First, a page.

Staff Infection

Staff Infection Information HQ

Staff Infection

Staphylococcus aureus, or S. aureus, is a gram positive bacteria than can be found naturally on our skin. An estimated 20% of the population serves as longer-term carriers for the bacterial colony, and 80% of us have the bacteria on our skin at any given time. Under a microscope, the bacterial colonies look like miniature clusters of golden grapes. These bacteria are responsible for many of the pimples and skin infections that we experience throughout life, but also for a few more serious illnesses.

S. aureus has been linked to pneumonia, meningitis, toxic shock syndrome, and is the most common source of staph infections. Discovered back in 1880 in Scotland thanks to an observant surgeon who identified the bacteria as a major cause of post-surgery infection, we now know a lot more about staphylococcus aureus. Contracting the bacteria in a hospital setting is quite easy, and more than 500,000 hospital patients in the US are treated for a staph infection each year.

What is a staph infection?

Staff InfectionStaph is a very resilient bacterial skin infection. Styes and boils are usually due to S. aureus bacteria that has become trapped in the skin. While the bacteria are harmless on our skin, they can enter surface wounds and spread to other areas of the body. If left untreated, the infection can spread, weakening the victim’s immune system, leaving them susceptible to other infections. Most of the time, staph infections are not serious; however, in the most extreme cases, a staph infection can culminate in pneumonia or meningitis, which can be fatal.

Are staph infections contagious?

Staph infections are highly contagious. The pus from an infected individual can transfer the bacteria through skin-to-skin contact, or via transfer on a towel, item of clothing, or athletic mats or equipment. Wrestling mats are notorious for the spread of staph infections due to the amount of sweat on them and direct skin contact from athletes. The more deeply into the skin that a staph infection penetrates, the more severe the symptoms and illness.

While human-to-human contact is the most common source of the spread of staph infections, the bacteria can also be spread through pets. The best way to prevent transfer is to be diligent about hand washing, and to use disposable gloves and gowns around patients. The strain of bacteria is incredibly hardy and can survive in dry environments for months before finding a new host. This is probably the reason for the rampant spread of the S. aureus bacteria in hospital and medical settings.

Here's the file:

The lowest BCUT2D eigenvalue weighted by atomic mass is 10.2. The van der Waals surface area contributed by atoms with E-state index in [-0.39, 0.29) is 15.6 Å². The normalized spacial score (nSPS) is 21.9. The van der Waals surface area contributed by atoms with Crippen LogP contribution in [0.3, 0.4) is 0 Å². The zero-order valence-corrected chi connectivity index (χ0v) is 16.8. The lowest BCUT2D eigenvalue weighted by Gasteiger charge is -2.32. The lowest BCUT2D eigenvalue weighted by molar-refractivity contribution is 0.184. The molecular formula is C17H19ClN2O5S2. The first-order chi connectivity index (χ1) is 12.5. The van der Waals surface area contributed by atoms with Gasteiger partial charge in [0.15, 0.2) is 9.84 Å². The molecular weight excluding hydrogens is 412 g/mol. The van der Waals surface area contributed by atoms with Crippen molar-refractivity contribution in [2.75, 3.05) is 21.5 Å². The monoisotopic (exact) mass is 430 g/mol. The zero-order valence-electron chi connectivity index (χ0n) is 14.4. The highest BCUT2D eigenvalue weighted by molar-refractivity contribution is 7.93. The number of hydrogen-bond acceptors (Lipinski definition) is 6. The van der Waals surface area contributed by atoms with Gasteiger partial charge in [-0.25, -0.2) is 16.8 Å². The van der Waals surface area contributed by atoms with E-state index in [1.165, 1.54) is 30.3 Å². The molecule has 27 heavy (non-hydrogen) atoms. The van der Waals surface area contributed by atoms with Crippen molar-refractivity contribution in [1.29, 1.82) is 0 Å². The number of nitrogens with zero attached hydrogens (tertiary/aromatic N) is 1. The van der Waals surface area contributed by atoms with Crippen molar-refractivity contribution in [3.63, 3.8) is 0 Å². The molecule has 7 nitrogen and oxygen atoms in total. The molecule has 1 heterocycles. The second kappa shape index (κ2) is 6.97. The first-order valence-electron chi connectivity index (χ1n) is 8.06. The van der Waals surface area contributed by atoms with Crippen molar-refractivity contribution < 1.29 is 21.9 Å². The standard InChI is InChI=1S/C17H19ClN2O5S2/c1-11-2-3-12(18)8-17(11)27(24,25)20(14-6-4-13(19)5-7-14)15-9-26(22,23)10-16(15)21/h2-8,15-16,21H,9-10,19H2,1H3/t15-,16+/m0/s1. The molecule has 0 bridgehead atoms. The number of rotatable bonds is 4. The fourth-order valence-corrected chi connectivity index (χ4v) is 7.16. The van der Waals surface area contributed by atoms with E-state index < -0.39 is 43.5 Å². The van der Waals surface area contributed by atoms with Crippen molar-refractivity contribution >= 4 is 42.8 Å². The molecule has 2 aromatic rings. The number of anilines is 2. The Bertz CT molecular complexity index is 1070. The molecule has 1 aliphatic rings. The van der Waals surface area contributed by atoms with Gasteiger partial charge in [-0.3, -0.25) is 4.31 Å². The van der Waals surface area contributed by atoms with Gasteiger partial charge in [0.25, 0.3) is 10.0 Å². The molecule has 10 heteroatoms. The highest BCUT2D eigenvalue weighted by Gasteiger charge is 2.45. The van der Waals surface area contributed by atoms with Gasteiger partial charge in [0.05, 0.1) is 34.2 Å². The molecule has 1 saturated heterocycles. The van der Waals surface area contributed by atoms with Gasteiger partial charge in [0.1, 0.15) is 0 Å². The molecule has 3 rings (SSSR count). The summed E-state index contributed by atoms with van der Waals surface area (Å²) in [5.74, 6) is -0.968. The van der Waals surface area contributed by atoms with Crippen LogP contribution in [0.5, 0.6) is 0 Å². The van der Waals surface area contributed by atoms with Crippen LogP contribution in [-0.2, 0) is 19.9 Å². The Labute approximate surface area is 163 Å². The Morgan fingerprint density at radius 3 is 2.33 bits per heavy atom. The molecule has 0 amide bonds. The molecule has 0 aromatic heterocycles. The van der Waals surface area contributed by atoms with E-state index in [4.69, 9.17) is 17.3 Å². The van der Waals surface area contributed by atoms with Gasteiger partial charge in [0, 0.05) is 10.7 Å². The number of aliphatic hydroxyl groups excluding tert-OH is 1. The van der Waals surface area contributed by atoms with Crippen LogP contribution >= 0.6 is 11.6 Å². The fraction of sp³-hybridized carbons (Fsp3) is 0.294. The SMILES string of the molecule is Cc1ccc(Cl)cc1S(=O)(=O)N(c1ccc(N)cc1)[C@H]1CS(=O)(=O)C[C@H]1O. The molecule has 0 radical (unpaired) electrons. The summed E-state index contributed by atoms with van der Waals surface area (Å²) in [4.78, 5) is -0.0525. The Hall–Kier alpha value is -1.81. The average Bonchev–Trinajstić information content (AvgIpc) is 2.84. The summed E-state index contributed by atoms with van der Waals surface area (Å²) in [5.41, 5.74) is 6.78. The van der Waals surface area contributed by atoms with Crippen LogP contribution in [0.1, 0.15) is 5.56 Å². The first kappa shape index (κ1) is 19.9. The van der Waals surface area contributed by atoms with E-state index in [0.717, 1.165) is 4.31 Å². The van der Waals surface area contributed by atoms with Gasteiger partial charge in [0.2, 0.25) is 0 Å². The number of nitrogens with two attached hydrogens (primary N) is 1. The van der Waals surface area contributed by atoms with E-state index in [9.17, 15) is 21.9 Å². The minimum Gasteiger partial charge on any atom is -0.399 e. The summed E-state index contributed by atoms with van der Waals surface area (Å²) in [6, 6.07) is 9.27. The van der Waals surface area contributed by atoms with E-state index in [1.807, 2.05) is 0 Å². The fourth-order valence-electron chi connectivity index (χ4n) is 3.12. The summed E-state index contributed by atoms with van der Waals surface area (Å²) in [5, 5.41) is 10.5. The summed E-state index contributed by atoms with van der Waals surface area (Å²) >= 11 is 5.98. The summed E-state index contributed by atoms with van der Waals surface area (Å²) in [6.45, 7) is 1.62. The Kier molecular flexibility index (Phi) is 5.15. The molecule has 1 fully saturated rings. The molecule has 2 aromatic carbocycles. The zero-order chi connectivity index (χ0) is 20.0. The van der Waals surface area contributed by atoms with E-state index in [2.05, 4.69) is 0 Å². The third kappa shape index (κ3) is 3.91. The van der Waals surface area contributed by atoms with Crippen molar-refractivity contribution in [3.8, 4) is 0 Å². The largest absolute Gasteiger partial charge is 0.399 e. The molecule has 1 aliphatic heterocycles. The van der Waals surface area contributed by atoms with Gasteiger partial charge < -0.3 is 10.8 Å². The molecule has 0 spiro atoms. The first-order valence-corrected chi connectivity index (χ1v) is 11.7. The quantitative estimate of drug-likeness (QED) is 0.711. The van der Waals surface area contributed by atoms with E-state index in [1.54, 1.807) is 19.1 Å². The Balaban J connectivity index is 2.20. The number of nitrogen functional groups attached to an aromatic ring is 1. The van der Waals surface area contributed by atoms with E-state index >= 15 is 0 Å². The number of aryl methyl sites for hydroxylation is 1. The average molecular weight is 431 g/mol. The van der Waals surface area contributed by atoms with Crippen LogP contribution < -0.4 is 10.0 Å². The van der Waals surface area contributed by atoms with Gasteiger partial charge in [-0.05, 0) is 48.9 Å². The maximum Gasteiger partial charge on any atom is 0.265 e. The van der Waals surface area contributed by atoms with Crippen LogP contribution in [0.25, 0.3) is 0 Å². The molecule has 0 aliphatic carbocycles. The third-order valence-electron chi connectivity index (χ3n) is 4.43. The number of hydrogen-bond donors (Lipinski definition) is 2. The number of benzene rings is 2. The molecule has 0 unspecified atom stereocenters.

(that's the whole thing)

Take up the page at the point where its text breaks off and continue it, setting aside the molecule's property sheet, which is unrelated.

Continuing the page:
What is the standard treatment?

Staph infections can be treated with a regimen of penicillin, or other antibiotic. More serious infections may require additional therapy with gentamicin, and the dose and duration of antibiotics depends heavily on the infection site and infection severity. Note that patients on these antibiotics are at an increased risk of kidney damage, so kidney function is closely monitored. Over the decades, S. aureus has developed a resistance to penicillin, so alternative treatment methods are being investigated. A research group in Italy has discovered a bacteriophage that shows promise in its activity against S. aureus.

Your doctor may also prescribe a topical ointment to help reduce swelling and keep the infected skin as sterile as possible. If the cream contains steroids, discontinue use immediately when the infection has cleared.

Do patients recover fully?

Staph infections can clear up in as little as ten days if treated properly. You should soak the infected skin in warm water to help relieve the pain and welling from any pus buildup. Launder your washcloths, towels, and clothes very carefully to ensure that the bacteria don’t hang around any longer than necessary. You should avoid shaving the infected skin, or use a new disposable razor each time if it can’t be avoided.

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